After 12 games of the world chess championship between Magnus Carlsen and Sergey Karjakin the score was 6-6, and a tiebreak became necessary to get a decision in the match. The tiebreak on Wednesday, 30 November, consisted of four rapid games with 25 minutes plus 10 seconds increment per move for each player.
With such a relatively short time for a whole game, systematic and deep calculation becomes less important and intuitive move selection more relevant. And this is where Carlsen excels. In his own view, his excellent intuition is the success factor that characterizes him the most. And as the tiebreak has illustrated, Carlsen’s intuition works particularly well in games with short time limit.
In the first game, Carlsen comfortably equalized with the black pieces and reached a safe draw. In the second game, he outmaneuvered Karjakin and reached a winning position. But then he made several mistakes and allowed Karjakin a Houdini-like escape into draw through stalemate.
By game 3, Carlsen’s intuition had reached its peak: in a complicated game, he seized the initiative with Black and found an intuitive pawn sacrifice that gave him excellent practical attacking chances. Due to a blunder by Karjakin under time pressure, the pawn sacrifice was swiftly rewarded with a win for Carlsen. In the 4th game, the desperate Karjakin, who had to win with Black and, thus, sought complications, never had a real chance: Carlsen made fast, confident moves and kept a significant advantage with White. In a brilliant final blow he sacrificed his queen to checkmate.
In all four games, Carlsen generally made his moves much faster than Karjakin. In 2013, at the age of 22, he told “The Guardian” in an interview that he usually knows after 10 seconds what he wants to do – the rest is checking. Sometimes he just feels a move is good, without being able to explain why.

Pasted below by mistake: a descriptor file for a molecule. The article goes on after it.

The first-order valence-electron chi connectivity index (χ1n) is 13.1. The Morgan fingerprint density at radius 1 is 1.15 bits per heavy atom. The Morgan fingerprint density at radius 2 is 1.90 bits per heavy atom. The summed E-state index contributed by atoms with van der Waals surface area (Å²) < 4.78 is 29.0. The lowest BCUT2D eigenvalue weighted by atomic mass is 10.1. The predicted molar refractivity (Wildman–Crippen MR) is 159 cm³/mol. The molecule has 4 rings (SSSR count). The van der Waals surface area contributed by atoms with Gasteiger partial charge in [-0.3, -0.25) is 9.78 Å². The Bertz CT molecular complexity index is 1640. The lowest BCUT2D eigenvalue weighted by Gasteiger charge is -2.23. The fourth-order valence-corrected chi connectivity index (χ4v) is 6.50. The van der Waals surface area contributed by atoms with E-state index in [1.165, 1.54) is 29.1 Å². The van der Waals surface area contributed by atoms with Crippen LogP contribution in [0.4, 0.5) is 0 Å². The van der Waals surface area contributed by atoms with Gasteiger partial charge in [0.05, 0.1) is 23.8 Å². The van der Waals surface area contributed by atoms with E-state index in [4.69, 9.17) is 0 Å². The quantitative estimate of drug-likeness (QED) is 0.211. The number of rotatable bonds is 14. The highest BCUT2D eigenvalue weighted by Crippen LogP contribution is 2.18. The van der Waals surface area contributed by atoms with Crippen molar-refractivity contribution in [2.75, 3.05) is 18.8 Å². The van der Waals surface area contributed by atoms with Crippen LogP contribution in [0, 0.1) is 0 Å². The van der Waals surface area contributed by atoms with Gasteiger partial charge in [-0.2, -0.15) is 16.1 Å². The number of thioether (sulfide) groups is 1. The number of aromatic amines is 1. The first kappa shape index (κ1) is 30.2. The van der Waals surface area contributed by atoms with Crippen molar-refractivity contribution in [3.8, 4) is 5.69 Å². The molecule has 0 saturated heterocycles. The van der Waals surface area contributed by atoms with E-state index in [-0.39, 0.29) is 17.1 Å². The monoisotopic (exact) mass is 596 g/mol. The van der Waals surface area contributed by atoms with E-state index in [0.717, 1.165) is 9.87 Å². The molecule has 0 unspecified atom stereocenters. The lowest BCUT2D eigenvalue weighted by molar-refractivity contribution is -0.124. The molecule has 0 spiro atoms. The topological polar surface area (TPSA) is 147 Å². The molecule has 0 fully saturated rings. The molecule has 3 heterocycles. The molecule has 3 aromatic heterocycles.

Carlsen’s outstanding chess intuition is in my view not a gift provided predominantly by his genes. It is rather the product of a lot of practice, deep understanding, and a fabulous memory. Wherever his intuition is coming from, it helped him secure his third world champion title in chess exactly on his 26th birthday.
Learn from Carlsen and listen to your intuition. This is the seventh success principle from my book on the seven success principles of chess masters (only available in German yet), and it is probably the one success principle that makes the difference between a very good player and a real champion. In a business context, executives often pretend that their decisions are mainly driven by hard facts and calculation. Quite often, their decisions are rather driven by intuition – everything else is just checking.
In order to develop an outstanding intuition, executives need to first gain a lot of experience and consciously reflect their experiences, in order to gain a deep understanding of the interplay between the various factors in their business environment. Despite all the available hard facts, executives need to make decisions based on intuition. Being aware of this and listening to your intuition when making important business decisions can make a positive difference for your career and the success of your organization.